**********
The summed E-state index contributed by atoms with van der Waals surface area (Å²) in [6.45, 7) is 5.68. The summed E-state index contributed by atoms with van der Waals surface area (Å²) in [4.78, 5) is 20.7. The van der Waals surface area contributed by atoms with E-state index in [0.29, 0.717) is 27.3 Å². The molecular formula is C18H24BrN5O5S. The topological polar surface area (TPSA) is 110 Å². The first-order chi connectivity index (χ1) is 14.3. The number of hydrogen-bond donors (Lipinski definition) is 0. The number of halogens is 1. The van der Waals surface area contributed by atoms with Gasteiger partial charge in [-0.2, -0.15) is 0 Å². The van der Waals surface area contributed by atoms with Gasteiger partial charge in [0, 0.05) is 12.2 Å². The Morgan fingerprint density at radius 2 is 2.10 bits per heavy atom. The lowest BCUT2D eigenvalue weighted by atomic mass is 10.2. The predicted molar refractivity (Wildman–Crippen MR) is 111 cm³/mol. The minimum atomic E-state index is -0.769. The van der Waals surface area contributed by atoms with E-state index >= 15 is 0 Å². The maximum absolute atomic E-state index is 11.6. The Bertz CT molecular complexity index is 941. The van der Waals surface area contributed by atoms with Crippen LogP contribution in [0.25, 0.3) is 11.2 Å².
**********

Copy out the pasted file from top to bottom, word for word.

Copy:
The summed E-state index contributed by atoms with van der Waals surface area (Å²) in [6.45, 7) is 5.68. The summed E-state index contributed by atoms with van der Waals surface area (Å²) in [4.78, 5) is 20.7. The van der Waals surface area contributed by atoms with E-state index in [0.29, 0.717) is 27.3 Å². The molecular formula is C18H24BrN5O5S. The topological polar surface area (TPSA) is 110 Å². The first-order chi connectivity index (χ1) is 14.3. The number of hydrogen-bond donors (Lipinski definition) is 0. The number of halogens is 1. The van der Waals surface area contributed by atoms with Gasteiger partial charge in [-0.2, -0.15) is 0 Å². The van der Waals surface area contributed by atoms with Gasteiger partial charge in [0, 0.05) is 12.2 Å². The Morgan fingerprint density at radius 2 is 2.10 bits per heavy atom. The lowest BCUT2D eigenvalue weighted by atomic mass is 10.2. The predicted molar refractivity (Wildman–Crippen MR) is 111 cm³/mol. The minimum atomic E-state index is -0.769. The van der Waals surface area contributed by atoms with E-state index >= 15 is 0 Å². The maximum absolute atomic E-state index is 11.6. The Bertz CT molecular complexity index is 941. The van der Waals surface area contributed by atoms with Crippen LogP contribution in [0.25, 0.3) is 11.2 Å².